Ludwell's dismissal earned Spotswood the animosity of James Blair's so-called college faction, and anti-Spotswood activity peaked when the assembly of 1718 gathered in Williamsburg for a turbulent session. On 23 April 1718 the burgesses ''proceeded to the choice of a Speaker and after Some time, the House Nemine contra dicente [i.e., without dissent] made choice of Mr. Daniel McCarty for their Speaker." McCarty's unanimous election was a clear indication of the burgesses' readiness to avoid intramural disputes as they grappled with Lieutenant Governor Spotswood. They appointed William Byrd II as their agent in London, adopted an address to the king requesting Spotswood' s recall, and offered Speaker McCarty £100 "as a Token of . . . Respect. "
    William Byrd II presented the case against Spotswood, but the Board of Trade stood firmly behind the lieutenant governor and ordered Byrd to reconcile the parties. A measure of reconciliation was achieved before the assembly of 1720-1722 met. Circumstances gave McCarty no chance to be reelected Speaker, for by the time Speaker McCarty entered the House in 1720, John Holloway had already defeated John Clayton in the election of a Speaker. On the third day of the session McCarty contested the election of Thomas Lee, who had defeated him at the poll and was sitting for Westmoreland with McCarty's colleague, George Eskridge. Evidence in the House journal shows that Lee's margin of victory had been one or two votes. After a full month of deliberation the House committee on elections and privileges reported on the Westmoreland election. Six of Lee's supporters and two of McCarty's "had no Right to give any Vote" the committee decided, and one Lee supporter who had not been recorded was added to the poll. The result was a one-or two-vote majority for McCarty, who was declared ''duley elected a Burgess.'' Several days passed before he took the oath, however, and not until 20 December 1720 did he enter the House, whereupon immediately he was added to the committee on propositions and grievances. The session only lasted three more days.
    Dµring the second session of the assembly of 1720-1722 McCarty was active in the business of the House, especially on the committee on propositions and grievances. Reelected to the assembly of 1723-1726 for Westmoreland County, he was appointed chairman of that committee. He served through the assembly's first session, which ended on 7 November 1723. Forty-five-year-old Daniel McCarty died on 4 May 1724 during the prorogation; Thomas Lee was elected to the vacancy. McCarty owned land in Westmoreland, Richmond, Prince William, and Stafford counties, which he divided among his four sons, and he left £500 to each of his four daughters. His sons were "to be educated, one a lawyer, one a divine, one a physician [and] one a chirurgeon or mariner [or] in the Secretaries' office, or to any lawful employment as their inclination leads them, but rather to the ax and hoe than suffered in idleness and extravagancy.'' Speaker McCarty was buried in the churchyard of Yeocomico Church in Westmoreland County.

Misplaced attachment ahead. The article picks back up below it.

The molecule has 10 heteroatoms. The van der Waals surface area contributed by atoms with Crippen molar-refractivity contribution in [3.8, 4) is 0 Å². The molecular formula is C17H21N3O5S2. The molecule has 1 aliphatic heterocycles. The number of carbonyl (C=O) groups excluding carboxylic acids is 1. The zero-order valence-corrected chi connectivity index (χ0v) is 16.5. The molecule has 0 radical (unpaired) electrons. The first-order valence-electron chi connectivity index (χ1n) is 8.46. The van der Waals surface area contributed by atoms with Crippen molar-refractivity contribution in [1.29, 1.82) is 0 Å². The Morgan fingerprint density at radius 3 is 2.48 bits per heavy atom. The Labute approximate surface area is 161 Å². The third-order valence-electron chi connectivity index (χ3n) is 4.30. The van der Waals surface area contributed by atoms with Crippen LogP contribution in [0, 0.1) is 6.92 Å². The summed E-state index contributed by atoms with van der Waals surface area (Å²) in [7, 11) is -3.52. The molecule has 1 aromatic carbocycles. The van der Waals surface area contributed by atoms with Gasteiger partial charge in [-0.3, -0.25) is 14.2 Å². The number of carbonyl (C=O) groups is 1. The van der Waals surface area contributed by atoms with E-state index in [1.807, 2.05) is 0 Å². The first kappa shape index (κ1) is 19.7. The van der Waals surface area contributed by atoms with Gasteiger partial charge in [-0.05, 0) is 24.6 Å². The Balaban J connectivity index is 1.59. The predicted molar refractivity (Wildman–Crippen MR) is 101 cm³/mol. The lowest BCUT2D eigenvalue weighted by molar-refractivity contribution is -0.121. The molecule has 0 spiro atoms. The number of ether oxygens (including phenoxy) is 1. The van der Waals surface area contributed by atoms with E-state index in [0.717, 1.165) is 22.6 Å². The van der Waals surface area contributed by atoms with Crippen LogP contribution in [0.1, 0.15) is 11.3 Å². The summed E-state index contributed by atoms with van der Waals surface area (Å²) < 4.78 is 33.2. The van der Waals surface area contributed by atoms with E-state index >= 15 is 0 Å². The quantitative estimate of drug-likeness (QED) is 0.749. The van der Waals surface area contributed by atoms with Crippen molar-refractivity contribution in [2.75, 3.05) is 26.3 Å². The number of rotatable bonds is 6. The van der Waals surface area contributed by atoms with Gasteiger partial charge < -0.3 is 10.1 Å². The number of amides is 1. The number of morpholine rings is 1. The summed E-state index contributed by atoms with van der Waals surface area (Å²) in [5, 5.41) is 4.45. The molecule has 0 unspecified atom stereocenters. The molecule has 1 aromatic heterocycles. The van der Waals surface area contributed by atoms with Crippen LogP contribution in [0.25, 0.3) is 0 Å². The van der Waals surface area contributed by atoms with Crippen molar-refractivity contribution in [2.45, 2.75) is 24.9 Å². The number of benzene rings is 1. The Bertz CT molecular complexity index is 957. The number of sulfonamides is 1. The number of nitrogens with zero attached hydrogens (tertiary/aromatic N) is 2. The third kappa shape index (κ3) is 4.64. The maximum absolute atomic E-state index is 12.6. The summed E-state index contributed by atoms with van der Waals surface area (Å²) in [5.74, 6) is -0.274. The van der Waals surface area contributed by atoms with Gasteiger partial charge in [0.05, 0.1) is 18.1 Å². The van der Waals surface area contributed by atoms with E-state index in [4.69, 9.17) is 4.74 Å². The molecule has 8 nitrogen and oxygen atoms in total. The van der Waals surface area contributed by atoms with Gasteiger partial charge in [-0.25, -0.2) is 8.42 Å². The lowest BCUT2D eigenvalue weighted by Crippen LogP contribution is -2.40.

• Other Notable Service and/or Elected Offices: Speaker of the House - 1715 - 1718
Session District District Number Party Leadership Committees
1705-1706 Westmoreland Elections and Privileges
1715 Westmoreland Speaker of the House
1718 Westmoreland Speaker of the House
1720-1722 Westmoreland
1723-1726 Westmoreland Propositions and Grievances (Chair)

*The information within this interactive and searchable application has been researched extensively by the House Clerk’s Office. As with any historical records of this age and breadth, there may be discrepancies and/or inconsistencies within records obtained from a variety of credible sources. Any feedback is encouraged at history@house.virginia.gov.